Bradley Rogers Ransom
Captain
361ST TEW SQDN, 460TH TAC RECON WING, 7TH AF
United States Air Force
Barlow, Kentucky
November 04, 1942 to October 08, 1969
BRADLEY R RANSOM is on the Wall at Panel W17, Line 52

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Bradley R Ransom
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On 8 October 1969, the crew of "Prong 33", an EC-47P (tail number 43-49100) were reported MIA while on a tactical mission; they remained as MIA until 14 October when, as a result of evidence received at HQ Air Force, their status was changed to killed at the time of the incident as the result of non-hostile circumstances.

-- The Virtual Wall

History of Flight - Prong 33, EC-47, SN 43-49100, was scheduled for a classified combat mission emanating from Phu Cat Air Base, Republic of Vietnam on 8 October, 1969. The proposed departure time was 1440 hours local time with an estimated time enroute of 7 hours total flying time. The flight crew was observed arriving at the Squadron Operations building at around 1250 hours. The pilot, 1st Lt Knight, discussed fuel on board and field weather with the duty officer. Flight briefing lasted approximately 30 minutes.

The flight left at 1450 hours and was on a radio direction finding mission out of Phu Cat Air Base. At 1510, Prong 33 called Prong Control and reported returning to base because of Doppler radar problems. The pilot landed at 1530 hours. After landing, the navigator informed maintenance personnel that the weather radar was also inoperative. The air crew stood by the aircraft while the Doppler was repaired but they were informed that the radar had a major problem and would take a longer period of time to repair. Pilot then went to Prong Control (SOC) and requested relaunch instructions stating the weather radar was out and the weather was bad. The Assistant Operations Officer told him to try to reach the flagged area but return before dark if the weather becomes a problem.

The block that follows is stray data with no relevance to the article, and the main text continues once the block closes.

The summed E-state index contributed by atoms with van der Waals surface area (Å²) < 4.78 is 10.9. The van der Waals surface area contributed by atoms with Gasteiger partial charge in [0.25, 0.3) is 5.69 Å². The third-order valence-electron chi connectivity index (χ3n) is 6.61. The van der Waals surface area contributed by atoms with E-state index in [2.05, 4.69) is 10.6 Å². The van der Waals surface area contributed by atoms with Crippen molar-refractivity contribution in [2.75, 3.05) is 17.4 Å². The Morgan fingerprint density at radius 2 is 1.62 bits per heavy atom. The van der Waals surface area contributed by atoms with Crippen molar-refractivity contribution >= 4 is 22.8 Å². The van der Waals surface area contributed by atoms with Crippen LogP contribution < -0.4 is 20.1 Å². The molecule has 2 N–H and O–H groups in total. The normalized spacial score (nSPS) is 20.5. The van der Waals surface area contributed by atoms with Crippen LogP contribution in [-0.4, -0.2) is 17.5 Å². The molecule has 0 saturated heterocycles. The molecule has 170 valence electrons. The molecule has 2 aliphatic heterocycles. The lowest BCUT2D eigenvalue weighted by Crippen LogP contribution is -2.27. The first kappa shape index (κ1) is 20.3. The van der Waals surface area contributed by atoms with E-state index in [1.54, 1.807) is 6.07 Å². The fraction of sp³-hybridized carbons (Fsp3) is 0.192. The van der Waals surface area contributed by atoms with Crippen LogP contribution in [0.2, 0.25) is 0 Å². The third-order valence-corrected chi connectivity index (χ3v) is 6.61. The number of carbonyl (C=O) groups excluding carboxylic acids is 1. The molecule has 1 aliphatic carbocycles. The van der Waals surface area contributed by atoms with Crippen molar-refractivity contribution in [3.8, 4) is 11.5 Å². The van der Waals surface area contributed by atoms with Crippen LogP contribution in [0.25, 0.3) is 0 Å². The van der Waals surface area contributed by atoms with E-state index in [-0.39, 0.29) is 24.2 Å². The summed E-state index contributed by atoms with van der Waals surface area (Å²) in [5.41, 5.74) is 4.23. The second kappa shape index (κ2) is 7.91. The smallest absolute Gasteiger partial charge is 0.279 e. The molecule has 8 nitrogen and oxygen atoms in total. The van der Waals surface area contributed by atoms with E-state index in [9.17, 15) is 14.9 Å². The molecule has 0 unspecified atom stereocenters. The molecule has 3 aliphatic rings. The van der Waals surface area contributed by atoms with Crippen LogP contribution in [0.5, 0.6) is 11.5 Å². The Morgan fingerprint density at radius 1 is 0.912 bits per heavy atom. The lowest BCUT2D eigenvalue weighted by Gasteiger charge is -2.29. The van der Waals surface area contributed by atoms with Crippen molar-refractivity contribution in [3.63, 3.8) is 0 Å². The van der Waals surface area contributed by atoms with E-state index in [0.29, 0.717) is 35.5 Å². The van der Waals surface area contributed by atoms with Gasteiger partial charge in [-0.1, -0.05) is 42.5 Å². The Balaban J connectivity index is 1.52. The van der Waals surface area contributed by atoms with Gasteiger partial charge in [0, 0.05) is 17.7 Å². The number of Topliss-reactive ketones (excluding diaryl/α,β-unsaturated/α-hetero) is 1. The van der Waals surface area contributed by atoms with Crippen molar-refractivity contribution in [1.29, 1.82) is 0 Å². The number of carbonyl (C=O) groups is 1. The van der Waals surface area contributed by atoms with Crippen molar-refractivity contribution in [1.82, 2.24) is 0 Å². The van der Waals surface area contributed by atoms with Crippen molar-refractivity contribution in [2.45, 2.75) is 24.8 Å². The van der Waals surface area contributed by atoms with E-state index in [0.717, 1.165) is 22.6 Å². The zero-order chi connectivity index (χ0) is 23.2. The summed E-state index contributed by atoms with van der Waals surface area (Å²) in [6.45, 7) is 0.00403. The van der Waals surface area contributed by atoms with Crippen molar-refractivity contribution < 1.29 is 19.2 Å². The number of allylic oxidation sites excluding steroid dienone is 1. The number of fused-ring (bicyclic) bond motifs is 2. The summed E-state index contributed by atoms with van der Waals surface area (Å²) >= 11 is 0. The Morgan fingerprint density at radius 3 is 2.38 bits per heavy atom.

The aircraft re-launched into marginal weather. Upon arrival in its operating area, the pilot in command determined that the weather conditions were unsafe and turned back toward Phu Cat. Prong 33 was given a radar-controlled approach to Phu Cat, but as the aircraft approached the airfield the crew reported an inverter fire and loss of directional and attitude instruments. Shortly after that call at 1930 hours, radio and radar contact with Prong 33 was lost. Additional vectors and lost contact instructions were transmitted on all frequencies (i.e, UHF, VHF, Guard & beacon) by the Controller. Prong 33 did not acknowledge any of these transmissions.

Bad weather hampered search and rescue operations and the wreckage was not located until four days later, 12 October 1969 and the Air Force changed the missing status to killed at the time of incident. Six aircrewmen died in the crash. They were:

Full information on circumstances of this accident is available on the EC-47 website.

-- The Virtual Wall


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